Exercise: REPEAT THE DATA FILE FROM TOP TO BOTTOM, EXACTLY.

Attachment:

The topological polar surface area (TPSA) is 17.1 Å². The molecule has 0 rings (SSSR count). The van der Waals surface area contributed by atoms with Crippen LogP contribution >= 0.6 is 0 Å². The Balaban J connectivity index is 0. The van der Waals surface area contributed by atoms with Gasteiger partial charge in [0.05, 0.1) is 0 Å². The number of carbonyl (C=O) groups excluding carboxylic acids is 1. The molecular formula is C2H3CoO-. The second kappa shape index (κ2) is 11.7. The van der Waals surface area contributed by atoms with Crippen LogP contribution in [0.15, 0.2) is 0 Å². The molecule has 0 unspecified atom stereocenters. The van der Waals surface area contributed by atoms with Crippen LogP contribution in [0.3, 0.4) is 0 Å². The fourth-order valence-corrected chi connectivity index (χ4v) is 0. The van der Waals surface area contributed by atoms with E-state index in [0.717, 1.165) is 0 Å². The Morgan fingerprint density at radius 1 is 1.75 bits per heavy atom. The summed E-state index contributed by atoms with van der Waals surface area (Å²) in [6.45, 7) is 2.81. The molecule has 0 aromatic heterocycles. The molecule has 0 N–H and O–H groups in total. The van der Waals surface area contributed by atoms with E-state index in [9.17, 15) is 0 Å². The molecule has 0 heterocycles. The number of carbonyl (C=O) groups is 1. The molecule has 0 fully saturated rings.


The topological polar surface area (TPSA) is 17.1 Å². The molecule has 0 rings (SSSR count). The van der Waals surface area contributed by atoms with Crippen LogP contribution >= 0.6 is 0 Å². The Balaban J connectivity index is 0. The van der Waals surface area contributed by atoms with Gasteiger partial charge in [0.05, 0.1) is 0 Å². The number of carbonyl (C=O) groups excluding carboxylic acids is 1. The molecular formula is C2H3CoO-. The second kappa shape index (κ2) is 11.7. The van der Waals surface area contributed by atoms with Crippen LogP contribution in [0.15, 0.2) is 0 Å². The molecule has 0 unspecified atom stereocenters. The van der Waals surface area contributed by atoms with Crippen LogP contribution in [0.3, 0.4) is 0 Å². The fourth-order valence-corrected chi connectivity index (χ4v) is 0. The van der Waals surface area contributed by atoms with E-state index in [0.717, 1.165) is 0 Å². The Morgan fingerprint density at radius 1 is 1.75 bits per heavy atom. The summed E-state index contributed by atoms with van der Waals surface area (Å²) in [6.45, 7) is 2.81. The molecule has 0 aromatic heterocycles. The molecule has 0 N–H and O–H groups in total. The van der Waals surface area contributed by atoms with E-state index in [9.17, 15) is 0 Å². The molecule has 0 heterocycles. The number of carbonyl (C=O) groups is 1. The molecule has 0 fully saturated rings.